In Acts 15, we see a church dispute when people started teaching that people could not become Christians unless they got circumcised. After everything we have read up to this point (and knowing what we know now), this was still a major conflicting issue within the early church. Paul and Barnabas did a great job civilly making their case but to no avail with certain Pharisees, and it finally took Peter to stand up and call it out for what it was. If they agreed that this act was essential for the Gentile’s salvation, it would have been putting God to the test for what He had already clearly revealed and done through the power of the Gospel alone. It was an unfair yoke and burden that would be placed on them, going against the grace of God in Jesus Christ. It was after this bold, yet necessary, stance that Peter took that they listened with fresh ears and a new heart to Barnabas and Peter’s testimonies of the Gospel alone working and saving Gentiles.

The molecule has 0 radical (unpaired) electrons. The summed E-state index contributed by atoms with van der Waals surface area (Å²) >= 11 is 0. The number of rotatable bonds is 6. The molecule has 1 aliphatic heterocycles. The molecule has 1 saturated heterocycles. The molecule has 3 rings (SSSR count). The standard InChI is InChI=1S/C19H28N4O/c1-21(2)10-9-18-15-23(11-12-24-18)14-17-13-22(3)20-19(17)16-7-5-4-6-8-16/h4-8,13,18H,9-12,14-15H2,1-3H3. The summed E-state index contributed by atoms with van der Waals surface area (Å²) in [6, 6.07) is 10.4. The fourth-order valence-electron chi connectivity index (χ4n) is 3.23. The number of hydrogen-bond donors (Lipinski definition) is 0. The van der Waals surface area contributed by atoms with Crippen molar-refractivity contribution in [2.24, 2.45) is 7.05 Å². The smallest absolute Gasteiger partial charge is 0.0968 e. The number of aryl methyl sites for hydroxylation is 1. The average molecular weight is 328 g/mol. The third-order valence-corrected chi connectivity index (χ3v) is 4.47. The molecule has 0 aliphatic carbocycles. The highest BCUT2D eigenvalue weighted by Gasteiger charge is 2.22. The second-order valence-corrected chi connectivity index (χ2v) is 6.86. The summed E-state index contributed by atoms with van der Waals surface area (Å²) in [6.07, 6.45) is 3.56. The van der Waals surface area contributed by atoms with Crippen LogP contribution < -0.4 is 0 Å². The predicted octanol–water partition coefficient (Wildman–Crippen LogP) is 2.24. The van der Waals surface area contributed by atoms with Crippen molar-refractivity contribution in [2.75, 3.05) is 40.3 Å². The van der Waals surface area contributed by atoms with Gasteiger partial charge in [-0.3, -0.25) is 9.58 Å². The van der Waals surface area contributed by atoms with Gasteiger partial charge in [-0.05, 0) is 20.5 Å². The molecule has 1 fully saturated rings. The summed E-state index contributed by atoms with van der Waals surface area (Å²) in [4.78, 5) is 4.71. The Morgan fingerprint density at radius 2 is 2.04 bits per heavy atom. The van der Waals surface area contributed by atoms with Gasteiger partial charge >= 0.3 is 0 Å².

I can’t but help to think about the church’s responsibility to stand up and speak out on unfair and unnecessary barriers people still put on the Gospel to save. Whether it’s the addition of a physical baptism or a second spiritual baptism; from sacraments to good works, religions have added onto the simple verbal communication of the Gospel (we’re sinners in need of Jesus as savior. He died for our sin, rose from the grave and offers salvation as a free gift) and our needed response of repentance and faith. Like Peter, we need to continue to stand up and speak out for this truth so that people around us who genuinely want and need that salvation don’t live a life with such unnecessary burdens or are falsely assured of true salvation. Of course, we should speak out in gentleness and respect when calling out such heresies (like Peter says we should do with apologetics in 1 Peter 3:15). And for some of us we just need to be communicating that Gospel message that saves more often in the first place.
What stuck out to you over this chapter that was either described above or not mentioned? Reply in the comments below.
By: Erik Koliser — West Campus Pastor